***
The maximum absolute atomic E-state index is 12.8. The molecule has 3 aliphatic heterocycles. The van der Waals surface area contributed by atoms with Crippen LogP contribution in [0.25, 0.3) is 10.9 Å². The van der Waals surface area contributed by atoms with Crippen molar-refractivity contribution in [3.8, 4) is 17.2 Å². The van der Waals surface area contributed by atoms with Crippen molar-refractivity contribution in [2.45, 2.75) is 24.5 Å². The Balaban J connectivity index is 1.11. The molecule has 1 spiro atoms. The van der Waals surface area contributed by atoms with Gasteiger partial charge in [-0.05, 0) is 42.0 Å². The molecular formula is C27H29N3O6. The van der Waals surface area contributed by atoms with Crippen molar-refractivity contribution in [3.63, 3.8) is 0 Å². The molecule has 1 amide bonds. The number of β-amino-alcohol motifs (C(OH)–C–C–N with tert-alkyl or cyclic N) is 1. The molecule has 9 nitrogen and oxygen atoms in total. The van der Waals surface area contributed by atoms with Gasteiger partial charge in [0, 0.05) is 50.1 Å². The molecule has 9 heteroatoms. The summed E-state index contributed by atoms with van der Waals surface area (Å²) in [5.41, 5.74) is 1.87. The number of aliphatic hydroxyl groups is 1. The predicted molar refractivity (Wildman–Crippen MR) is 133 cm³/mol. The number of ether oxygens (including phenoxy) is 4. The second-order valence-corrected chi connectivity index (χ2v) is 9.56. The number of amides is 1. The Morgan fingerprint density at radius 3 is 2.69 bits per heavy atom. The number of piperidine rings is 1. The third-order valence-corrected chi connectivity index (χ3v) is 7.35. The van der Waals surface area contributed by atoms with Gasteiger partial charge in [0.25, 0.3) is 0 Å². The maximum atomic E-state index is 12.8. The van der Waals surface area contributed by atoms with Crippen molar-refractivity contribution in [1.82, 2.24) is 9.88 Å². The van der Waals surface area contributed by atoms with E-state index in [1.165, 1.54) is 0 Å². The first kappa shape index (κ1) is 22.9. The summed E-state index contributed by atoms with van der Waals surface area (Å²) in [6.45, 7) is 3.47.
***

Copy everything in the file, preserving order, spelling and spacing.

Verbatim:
The maximum absolute atomic E-state index is 12.8. The molecule has 3 aliphatic heterocycles. The van der Waals surface area contributed by atoms with Crippen LogP contribution in [0.25, 0.3) is 10.9 Å². The van der Waals surface area contributed by atoms with Crippen molar-refractivity contribution in [3.8, 4) is 17.2 Å². The van der Waals surface area contributed by atoms with Crippen molar-refractivity contribution in [2.45, 2.75) is 24.5 Å². The Balaban J connectivity index is 1.11. The molecule has 1 spiro atoms. The van der Waals surface area contributed by atoms with Gasteiger partial charge in [-0.05, 0) is 42.0 Å². The molecular formula is C27H29N3O6. The van der Waals surface area contributed by atoms with Crippen molar-refractivity contribution in [3.63, 3.8) is 0 Å². The molecule has 1 amide bonds. The number of β-amino-alcohol motifs (C(OH)–C–C–N with tert-alkyl or cyclic N) is 1. The molecule has 9 nitrogen and oxygen atoms in total. The van der Waals surface area contributed by atoms with Gasteiger partial charge in [0, 0.05) is 50.1 Å². The molecule has 9 heteroatoms. The summed E-state index contributed by atoms with van der Waals surface area (Å²) in [5.41, 5.74) is 1.87. The number of aliphatic hydroxyl groups is 1. The predicted molar refractivity (Wildman–Crippen MR) is 133 cm³/mol. The number of ether oxygens (including phenoxy) is 4. The second-order valence-corrected chi connectivity index (χ2v) is 9.56. The number of amides is 1. The Morgan fingerprint density at radius 3 is 2.69 bits per heavy atom. The number of piperidine rings is 1. The third-order valence-corrected chi connectivity index (χ3v) is 7.35. The van der Waals surface area contributed by atoms with Gasteiger partial charge in [0.25, 0.3) is 0 Å². The maximum atomic E-state index is 12.8. The van der Waals surface area contributed by atoms with Crippen molar-refractivity contribution in [1.82, 2.24) is 9.88 Å². The van der Waals surface area contributed by atoms with E-state index in [1.165, 1.54) is 0 Å². The first kappa shape index (κ1) is 22.9. The summed E-state index contributed by atoms with van der Waals surface area (Å²) in [6.45, 7) is 3.47.